Saturday, 10 August 2019

M.E. Association Disability Rating Scale // Severe M.E. Awareness Week 2019

Today’s blog post shares the The M.E. Association's Disability Rating Scale as a way of raising awareness of M.E. and how affects individuals so differently.

I think far too often the stereotype of M.E. is either the fatigue aspect of the illness or the severe aspect of M.E. with individuals being bed-bound. Even with severe M.E. you don’t have to be bed-bound. Many are housebound too, or what I term ‘sofa bound’.

Obviously this scale is a generalised overview of the different severities of M.E. and people with M.E. can’t neatly fit into these tick boxes and some/many individuals will go up and down the scale at various points in their life.


I just thought it would be helpful for readers to see and understand.


MILD


0% DISABLED
Fit and well for at least the past three months. No symptoms at rest or after exertion. Capable of full-time employment or education.

10% DISABLED
Generally well with only occasional mild symptoms. No problems with personal care or daily living. Mobility and cognitive functions may still be restricted but almost back to previous levels. May be able to return to full-time work or education.
20% DISABLED
Normally only mild symptoms at rest but exacerbation will follow activity. Able to carry out all aspects of personal care and to plan and prepare meals. Able to walk short to medium distances (i.e. up to half a mile) on a regular basis. Normally able to return to flexible or part-time work or education.

Moderate


30% DISABLED
Fluctuating level of mild to moderate symptoms. Normally able to carry out all aspects of personal care and to plan and prepare meals. Able to walk short distances on a regular basis. May be able to return to work on a flexible or part-time basis – provided adjustments are made to cope with physical activity or cognitive problems. May have to stop leisure or social pursuits to resume work or education.

40% DISABLED
Moderate symptoms for some or much of the time. Normally able to carry out most activities linked to personal care and normal daily living but may require assistance with meal preparation. May be able to cope with some work-related tasks for short periods – provided they are not mentally or physically strenuous – but not able to resume regular work or education.

50% DISABLED
Moderate symptoms for much or all of the time. Symptom exacerbation follows mental or physical exertion. Not usually confined to the house but mobility restricted to walking up to a few hundred yards at best. May require help with some aspects of personal care. May require help with meal planning and preparation. Requires regular rest periods during the day. Able to carry out light activities (i.e. housework, desk work) linked to normal daily living for short periods but not able to resume regular employment or education.

60% DISABLED
Moderate symptoms for much or all of the time. Significant symptom exacerbation follows mental or physical exertion. Not usually confined to the house but has significant restrictions on mobility when outside and may require wheelchair assistance. Likely to require help with aspects of personal care and meal preparation – but not necessarily on a full-time basis. Requires regular rest periods during the day. Unable to resume any meaningful regular employment or education.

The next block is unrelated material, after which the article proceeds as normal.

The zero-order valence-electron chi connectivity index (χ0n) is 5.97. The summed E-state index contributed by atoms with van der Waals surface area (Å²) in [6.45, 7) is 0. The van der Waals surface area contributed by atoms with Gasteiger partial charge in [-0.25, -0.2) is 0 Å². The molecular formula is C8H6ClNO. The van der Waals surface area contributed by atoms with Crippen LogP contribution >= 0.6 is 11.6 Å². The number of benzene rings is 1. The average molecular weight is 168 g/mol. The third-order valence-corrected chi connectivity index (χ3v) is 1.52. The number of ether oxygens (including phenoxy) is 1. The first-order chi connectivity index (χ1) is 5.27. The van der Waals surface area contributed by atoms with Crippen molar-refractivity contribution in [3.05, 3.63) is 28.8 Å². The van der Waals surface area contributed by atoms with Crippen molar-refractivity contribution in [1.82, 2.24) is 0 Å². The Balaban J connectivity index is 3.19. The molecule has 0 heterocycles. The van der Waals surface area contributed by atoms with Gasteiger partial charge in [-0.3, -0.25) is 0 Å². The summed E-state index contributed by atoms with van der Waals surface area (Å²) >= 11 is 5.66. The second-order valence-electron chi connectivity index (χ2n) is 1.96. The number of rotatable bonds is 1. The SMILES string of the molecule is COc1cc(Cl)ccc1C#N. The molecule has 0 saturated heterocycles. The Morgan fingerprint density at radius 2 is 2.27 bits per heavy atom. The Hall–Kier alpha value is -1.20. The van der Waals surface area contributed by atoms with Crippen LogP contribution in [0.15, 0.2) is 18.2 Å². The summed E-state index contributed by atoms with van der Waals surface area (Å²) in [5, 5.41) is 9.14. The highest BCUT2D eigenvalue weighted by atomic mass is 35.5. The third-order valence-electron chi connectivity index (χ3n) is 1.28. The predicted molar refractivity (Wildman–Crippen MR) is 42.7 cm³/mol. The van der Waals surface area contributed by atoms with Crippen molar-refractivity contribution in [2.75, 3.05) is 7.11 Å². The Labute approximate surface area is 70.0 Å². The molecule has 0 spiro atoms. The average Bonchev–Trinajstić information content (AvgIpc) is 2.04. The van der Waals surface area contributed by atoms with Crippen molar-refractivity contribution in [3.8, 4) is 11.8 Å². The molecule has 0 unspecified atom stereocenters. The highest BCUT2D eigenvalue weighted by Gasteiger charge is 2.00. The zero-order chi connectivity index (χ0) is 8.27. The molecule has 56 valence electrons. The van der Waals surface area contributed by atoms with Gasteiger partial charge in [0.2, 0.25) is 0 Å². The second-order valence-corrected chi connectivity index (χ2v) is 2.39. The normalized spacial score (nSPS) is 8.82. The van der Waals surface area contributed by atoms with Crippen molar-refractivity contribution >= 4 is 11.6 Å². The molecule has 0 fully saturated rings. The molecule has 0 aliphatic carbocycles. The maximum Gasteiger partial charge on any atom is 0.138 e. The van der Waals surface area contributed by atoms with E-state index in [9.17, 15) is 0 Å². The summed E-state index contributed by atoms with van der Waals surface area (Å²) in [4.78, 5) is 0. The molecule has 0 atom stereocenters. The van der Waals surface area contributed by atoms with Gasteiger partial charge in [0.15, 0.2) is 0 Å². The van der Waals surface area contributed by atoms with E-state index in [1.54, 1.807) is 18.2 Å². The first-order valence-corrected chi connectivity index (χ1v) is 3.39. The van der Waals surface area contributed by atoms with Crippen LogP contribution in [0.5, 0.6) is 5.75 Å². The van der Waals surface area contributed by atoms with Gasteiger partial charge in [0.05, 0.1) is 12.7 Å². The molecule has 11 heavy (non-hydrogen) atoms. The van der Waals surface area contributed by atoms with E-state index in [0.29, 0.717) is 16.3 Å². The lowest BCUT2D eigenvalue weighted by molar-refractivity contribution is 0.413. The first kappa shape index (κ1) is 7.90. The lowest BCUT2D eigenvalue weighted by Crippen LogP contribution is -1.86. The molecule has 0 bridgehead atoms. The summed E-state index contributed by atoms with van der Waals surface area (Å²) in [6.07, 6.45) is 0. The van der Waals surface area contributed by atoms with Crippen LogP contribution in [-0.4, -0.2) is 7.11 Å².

Severe


70% DISABLED
Moderate to severe symptoms for most or all of the time. Confined to the house for much or all of the time. Normally requires help with various aspects of personal care and meal planning and preparation, possibly on a 24- hour basis. Very limited mobility. May require wheelchair assistance.

80% DISABLED
Moderate to severe symptoms for most or all of the time. Only able to carry out a very limited range of physical activities relating to personal care without help. Requires help with meal planning and preparation. 
Frequently unable to leave the house and may be confined to a wheelchair when up or spends much of the day in bed. Unable to concentrate for more than short periods of time. Usually requires daytime and night-time supervision.

Very Severe


90% DISABLED
Severe symptoms – often including marked cognitive dysfunction, for much or all of the time. Bedridden and housebound for much or all of the time. Has considerable difficulties with all aspects of personal care. Unable to plan or prepare meals. Requires practical support and supervision on a 24-hour basis.

100% DISABLED
Severe symptoms – often on a continual basis. Cognitive function (i.e. short-term memory, concentration, attention span) is likely to be very poor. Bedridden and incapable of living independently. Requires a great deal of supervision and practical support – including disability aids such as a hoist or a stair lift – with all aspects of personal care (i.e. feeding, dressing, washing) on a 24-hour basis.

Reference

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